Big Tent and Boundaries

As I mentioned previously, I’m not all that into conferences. This stems in part from an experience I had as an undergrad studying music, in which I attended the annual music educators conference put on by the state organization. Other than some cool performances, I found the thing to be exceedingly lame. I know some people feel they learn a lot, but I missed that part. Maybe I was in the bathroom.

I did, however, attend a panel discussion regarding standards in music education, at the suggestion of one of my professors. The main speaker was arguing that real music teachers didn’t need the standards, they were already doing that stuff anyway. The other two speakers didn’t make any sense at all. I’m not sure THEY knew what they were trying to say. During the comments time, my prof chimed in, dropped a few important names to lend himself credibility, and basically said “While we should be willing to constantly knock down, re-evaluate, and re-consider the standards, it’s important to the profession to have SOMETHING that articulates exactly what it is we’re trying to do. Let’s tear apart the standards and put them back together again, but in the end we ought to have something rather than nothing.” It was the kind of comment that silenced the room.

At the Big Tent Christianity conference back in September, there was a bit of talk about boundaries. Some speakers questioned the metaphor of the Big Tent, because even though it suggests broad boundaries, they weren’t sure they liked the idea of boundaries at all. Keith Ward gave a talk about cosmic, universal salvation that drew applause (you can listen to it here). I was definitely feeling it.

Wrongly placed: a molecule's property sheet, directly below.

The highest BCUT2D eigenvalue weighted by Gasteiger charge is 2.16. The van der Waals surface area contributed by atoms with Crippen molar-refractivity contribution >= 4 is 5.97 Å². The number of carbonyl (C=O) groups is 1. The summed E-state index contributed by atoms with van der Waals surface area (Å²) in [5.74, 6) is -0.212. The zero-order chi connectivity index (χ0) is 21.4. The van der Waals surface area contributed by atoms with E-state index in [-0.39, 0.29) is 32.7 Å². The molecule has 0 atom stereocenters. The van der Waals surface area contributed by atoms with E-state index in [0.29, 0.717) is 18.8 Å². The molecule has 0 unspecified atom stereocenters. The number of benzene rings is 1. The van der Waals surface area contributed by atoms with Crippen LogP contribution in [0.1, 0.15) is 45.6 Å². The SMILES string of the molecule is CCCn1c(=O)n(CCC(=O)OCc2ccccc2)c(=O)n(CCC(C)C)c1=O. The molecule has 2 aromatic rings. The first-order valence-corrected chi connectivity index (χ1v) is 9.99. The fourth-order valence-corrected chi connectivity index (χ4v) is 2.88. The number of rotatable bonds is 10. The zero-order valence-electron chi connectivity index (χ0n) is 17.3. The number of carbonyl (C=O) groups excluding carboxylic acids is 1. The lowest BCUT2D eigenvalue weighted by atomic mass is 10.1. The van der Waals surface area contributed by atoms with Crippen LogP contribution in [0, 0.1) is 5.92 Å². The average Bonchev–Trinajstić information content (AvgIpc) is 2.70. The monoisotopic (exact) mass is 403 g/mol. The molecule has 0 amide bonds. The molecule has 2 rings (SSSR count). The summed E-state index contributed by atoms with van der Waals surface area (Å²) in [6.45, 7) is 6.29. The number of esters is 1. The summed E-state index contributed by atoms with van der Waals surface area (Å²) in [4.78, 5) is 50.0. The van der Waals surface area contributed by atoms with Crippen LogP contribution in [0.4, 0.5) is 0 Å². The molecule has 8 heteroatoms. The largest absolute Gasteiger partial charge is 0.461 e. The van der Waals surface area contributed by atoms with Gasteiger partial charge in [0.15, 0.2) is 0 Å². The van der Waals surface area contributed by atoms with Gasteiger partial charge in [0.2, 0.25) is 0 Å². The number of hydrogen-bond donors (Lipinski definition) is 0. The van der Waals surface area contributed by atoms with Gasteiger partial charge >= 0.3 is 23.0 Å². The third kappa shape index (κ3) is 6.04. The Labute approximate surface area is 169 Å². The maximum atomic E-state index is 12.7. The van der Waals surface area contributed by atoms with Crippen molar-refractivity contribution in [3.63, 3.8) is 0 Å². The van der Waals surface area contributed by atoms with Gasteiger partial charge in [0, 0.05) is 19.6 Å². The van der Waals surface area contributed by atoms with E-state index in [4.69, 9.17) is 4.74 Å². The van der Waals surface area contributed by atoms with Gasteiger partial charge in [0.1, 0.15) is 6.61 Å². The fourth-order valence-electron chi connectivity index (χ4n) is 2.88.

But there’s something to be said for boundaries. I don’t want to get into bounded set vs. center set, since it’s been articulated very well in lots of places (“The Shaping of Things to Come” by Alan Hirsch and Michael Frost, or do a Google search and you’ll get it pretty quickly). I think what my music professor pointed out could be helpful in furthering Big Tent Christianity conversations.

The typical argument culture approach is to define your boundaries and then fight to defend them. But I think it’s safe to say that the life of Jesus is characterized by breaking boundaries. He broke the boundary of divinity/humanity, he broke gender barriers, he broke economic boundaries…you get the idea. At the same time, I think it could be argued that Jesus established NEW boundaries, in terms of the costs and requirements of following his teachings.

Jesus wasn’t about having NO boundaries, but he brought about the Kingdom precisely in his boundary breaking actions.

More on this to come. In the meantime, check out Lauren Winner’s recent article, “Apostasy Now” and in particular, what do you think of this last line?

“For one might say that a group that lacks the necessary preconditions for making apostates can’t make disciples either.”



~ by Joe Paparone on February 18, 2011.

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